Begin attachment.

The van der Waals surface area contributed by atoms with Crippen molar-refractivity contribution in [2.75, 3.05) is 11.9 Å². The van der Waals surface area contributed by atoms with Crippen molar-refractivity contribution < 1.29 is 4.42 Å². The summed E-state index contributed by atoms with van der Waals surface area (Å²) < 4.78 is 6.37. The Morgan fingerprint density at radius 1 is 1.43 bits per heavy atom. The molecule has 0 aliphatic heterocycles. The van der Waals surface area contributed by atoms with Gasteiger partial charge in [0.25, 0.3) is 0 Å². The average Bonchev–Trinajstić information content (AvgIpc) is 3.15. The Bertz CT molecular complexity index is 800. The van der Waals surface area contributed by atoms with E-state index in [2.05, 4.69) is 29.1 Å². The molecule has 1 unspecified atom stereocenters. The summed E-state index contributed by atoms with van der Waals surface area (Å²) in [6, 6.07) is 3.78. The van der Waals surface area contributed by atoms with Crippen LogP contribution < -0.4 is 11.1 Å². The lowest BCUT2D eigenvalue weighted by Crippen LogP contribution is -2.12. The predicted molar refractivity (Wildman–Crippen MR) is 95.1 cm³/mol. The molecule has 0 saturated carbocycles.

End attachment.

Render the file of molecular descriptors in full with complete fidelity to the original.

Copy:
The van der Waals surface area contributed by atoms with Crippen molar-refractivity contribution in [2.75, 3.05) is 11.9 Å². The van der Waals surface area contributed by atoms with Crippen molar-refractivity contribution < 1.29 is 4.42 Å². The summed E-state index contributed by atoms with van der Waals surface area (Å²) < 4.78 is 6.37. The Morgan fingerprint density at radius 1 is 1.43 bits per heavy atom. The molecule has 0 aliphatic heterocycles. The van der Waals surface area contributed by atoms with Gasteiger partial charge in [0.25, 0.3) is 0 Å². The average Bonchev–Trinajstić information content (AvgIpc) is 3.15. The Bertz CT molecular complexity index is 800. The van der Waals surface area contributed by atoms with E-state index in [2.05, 4.69) is 29.1 Å². The molecule has 1 unspecified atom stereocenters. The summed E-state index contributed by atoms with van der Waals surface area (Å²) in [6, 6.07) is 3.78. The van der Waals surface area contributed by atoms with Crippen LogP contribution < -0.4 is 11.1 Å². The lowest BCUT2D eigenvalue weighted by Crippen LogP contribution is -2.12. The predicted molar refractivity (Wildman–Crippen MR) is 95.1 cm³/mol. The molecule has 0 saturated carbocycles.